Richard Delgado, who lives down the block from Quezada's building, also described Quezada as "a hard worker, like all of us here. We all get up in the morning and go to work."
Delgado said he got up Sunday morning and was going to take his dog for a walk when he heard the radio announce the Powerball results.
"When I heard there was one winner and it was in New Jersey, I immediately went and checked my tickets," Delgado said. "I wanted to be that guy."
When asked what it would be like to suddenly win such a large amount, Delgado said a person would have to set priorities.
"No. 1 is your health, because if you don't have that, the rest doesn't matter," he said. "No. 2 is your family. You take care of your own and live the rest of your life in peace. That's all anyone can do."
No one had won the Powerball jackpot since early February, when Dave Honeywell in Virginia bought the winning ticket and elected a cash lump sum for his $217 million jackpot.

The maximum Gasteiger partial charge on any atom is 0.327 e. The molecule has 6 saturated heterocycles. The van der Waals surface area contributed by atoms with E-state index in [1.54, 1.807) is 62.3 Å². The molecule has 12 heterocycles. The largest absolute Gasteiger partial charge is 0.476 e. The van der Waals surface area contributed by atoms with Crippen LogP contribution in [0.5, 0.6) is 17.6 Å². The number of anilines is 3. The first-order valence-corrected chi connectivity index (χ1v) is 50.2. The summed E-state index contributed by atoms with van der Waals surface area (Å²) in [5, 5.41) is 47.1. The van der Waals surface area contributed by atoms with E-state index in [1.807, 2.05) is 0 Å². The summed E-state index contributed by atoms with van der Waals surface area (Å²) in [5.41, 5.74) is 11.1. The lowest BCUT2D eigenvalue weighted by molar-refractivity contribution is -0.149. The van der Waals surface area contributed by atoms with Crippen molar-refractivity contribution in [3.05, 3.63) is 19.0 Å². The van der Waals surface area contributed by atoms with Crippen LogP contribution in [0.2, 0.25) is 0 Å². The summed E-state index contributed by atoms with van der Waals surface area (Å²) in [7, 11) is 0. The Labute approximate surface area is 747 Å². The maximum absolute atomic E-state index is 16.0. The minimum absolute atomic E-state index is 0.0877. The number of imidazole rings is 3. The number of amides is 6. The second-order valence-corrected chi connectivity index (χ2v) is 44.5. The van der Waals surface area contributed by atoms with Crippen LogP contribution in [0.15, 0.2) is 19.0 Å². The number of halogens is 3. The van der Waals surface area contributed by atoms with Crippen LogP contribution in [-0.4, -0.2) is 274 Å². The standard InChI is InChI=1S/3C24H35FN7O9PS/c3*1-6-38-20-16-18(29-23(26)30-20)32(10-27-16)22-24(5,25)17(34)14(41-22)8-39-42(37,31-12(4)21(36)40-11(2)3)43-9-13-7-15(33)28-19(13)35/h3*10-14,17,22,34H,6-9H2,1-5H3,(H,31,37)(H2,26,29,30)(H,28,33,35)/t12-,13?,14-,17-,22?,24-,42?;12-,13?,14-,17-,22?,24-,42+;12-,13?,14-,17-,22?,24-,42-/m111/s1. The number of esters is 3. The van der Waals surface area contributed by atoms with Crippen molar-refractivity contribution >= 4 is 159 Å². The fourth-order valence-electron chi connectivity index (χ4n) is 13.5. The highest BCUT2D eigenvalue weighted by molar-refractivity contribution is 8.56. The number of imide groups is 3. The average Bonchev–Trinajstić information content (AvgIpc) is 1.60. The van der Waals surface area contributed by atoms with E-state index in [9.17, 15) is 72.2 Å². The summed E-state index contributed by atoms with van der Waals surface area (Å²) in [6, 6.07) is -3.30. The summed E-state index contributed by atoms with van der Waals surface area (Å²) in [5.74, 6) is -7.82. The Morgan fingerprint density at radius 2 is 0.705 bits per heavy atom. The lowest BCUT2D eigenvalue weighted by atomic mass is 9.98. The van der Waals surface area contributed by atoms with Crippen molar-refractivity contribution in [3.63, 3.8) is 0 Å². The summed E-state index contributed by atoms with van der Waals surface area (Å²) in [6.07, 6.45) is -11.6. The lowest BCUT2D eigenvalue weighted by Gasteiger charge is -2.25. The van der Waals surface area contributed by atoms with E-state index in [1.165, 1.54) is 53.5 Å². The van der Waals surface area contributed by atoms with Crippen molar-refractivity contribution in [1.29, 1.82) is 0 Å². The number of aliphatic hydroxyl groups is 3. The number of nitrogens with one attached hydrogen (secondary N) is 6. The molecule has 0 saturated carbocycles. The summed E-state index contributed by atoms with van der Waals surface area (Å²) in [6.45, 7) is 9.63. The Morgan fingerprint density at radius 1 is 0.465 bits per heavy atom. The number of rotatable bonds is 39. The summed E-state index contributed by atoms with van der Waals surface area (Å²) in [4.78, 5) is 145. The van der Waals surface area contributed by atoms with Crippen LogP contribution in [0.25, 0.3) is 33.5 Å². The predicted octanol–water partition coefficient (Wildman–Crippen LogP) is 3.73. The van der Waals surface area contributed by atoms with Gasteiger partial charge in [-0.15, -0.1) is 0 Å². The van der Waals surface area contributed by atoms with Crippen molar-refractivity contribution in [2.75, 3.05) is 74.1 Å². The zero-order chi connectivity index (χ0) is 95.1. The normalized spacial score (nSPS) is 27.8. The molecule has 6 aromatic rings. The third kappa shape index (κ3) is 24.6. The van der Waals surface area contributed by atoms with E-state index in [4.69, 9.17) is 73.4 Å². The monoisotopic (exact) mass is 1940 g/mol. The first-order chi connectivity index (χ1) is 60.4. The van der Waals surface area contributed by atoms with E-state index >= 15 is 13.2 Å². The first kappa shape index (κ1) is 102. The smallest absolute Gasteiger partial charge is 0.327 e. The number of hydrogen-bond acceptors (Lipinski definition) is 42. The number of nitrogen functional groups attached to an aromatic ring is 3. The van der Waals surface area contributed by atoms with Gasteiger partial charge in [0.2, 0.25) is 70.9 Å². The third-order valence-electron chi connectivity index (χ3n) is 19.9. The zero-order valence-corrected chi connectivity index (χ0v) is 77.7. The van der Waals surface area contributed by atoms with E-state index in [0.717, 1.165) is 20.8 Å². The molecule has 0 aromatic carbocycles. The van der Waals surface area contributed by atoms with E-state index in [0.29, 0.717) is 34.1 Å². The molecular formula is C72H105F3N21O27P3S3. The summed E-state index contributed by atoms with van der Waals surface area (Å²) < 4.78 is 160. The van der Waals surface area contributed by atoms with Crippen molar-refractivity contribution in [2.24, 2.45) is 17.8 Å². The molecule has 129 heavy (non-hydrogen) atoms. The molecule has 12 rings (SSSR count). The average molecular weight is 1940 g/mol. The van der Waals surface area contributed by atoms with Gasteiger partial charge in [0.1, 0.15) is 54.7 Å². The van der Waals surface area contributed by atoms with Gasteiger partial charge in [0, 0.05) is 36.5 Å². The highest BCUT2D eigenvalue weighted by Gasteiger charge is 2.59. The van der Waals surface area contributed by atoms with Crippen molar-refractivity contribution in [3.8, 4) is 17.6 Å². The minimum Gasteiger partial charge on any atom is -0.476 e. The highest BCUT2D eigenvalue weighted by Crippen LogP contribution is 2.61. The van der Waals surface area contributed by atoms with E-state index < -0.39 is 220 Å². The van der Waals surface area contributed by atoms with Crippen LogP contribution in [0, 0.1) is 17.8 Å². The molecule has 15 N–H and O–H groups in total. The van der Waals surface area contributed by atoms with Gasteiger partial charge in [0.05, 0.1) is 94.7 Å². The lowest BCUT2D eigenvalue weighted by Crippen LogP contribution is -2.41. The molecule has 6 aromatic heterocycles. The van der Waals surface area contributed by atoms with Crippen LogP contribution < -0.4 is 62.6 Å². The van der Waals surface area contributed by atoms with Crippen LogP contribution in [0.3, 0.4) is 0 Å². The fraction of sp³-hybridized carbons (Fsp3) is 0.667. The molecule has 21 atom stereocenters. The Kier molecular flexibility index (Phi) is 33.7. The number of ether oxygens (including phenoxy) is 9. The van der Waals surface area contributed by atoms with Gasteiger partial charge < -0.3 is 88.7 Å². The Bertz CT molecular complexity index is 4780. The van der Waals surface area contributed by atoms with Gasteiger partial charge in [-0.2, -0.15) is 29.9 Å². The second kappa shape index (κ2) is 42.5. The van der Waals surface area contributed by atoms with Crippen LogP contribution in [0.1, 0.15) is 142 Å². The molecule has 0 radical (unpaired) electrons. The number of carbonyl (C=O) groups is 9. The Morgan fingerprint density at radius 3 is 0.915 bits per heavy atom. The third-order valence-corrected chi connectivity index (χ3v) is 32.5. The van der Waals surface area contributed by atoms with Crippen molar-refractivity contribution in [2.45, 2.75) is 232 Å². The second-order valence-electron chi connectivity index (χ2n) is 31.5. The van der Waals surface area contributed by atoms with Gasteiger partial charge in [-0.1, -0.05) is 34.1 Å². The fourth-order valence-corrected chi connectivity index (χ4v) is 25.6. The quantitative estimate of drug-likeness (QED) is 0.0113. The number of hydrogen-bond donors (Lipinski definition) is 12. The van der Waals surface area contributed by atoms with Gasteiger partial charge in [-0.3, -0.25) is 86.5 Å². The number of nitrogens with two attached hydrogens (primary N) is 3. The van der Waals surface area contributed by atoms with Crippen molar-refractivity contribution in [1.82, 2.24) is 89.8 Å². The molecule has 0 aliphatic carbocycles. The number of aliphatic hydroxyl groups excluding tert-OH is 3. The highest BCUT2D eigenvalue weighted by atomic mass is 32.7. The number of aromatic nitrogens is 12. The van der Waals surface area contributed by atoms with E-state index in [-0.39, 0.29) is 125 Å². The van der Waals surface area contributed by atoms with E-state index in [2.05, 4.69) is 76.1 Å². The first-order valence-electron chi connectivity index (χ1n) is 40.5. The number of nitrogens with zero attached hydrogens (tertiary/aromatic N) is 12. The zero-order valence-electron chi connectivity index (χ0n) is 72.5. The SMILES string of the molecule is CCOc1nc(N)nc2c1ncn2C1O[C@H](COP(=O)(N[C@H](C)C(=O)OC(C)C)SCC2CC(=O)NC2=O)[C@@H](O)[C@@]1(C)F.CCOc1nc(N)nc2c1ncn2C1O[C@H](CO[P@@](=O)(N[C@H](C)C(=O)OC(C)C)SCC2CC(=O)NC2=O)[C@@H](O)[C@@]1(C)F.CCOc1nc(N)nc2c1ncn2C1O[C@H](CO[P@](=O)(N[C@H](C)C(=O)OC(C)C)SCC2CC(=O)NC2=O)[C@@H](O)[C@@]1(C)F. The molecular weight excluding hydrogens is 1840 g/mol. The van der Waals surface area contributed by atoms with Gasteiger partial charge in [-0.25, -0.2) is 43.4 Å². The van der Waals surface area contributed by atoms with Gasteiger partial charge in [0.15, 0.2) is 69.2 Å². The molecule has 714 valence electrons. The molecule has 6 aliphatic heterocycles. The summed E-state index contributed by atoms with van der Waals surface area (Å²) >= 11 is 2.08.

The largest Powerball jackpot ever came in at $587.5 million in November. The winning numbers were picked on two different tickets — one by a couple in Missouri and the other by an Arizona man — and the jackpot was split.
Nebraska still holds the record for the largest Powerball jackpot won on a single ticket — $365 million — by eight workers at a Lincoln meatpacking plant in February 2006.
Powerball is played in 42 states, Washington, D.C., and the U.S. Virgin Islands. The chance of matching all five numbers and the Powerball number is about 1 in 175 million.
Associated Press writers Claudia Torrens in Passaic and Angela Delli Santi in Lawrenceville, N.J., contributed to this report.
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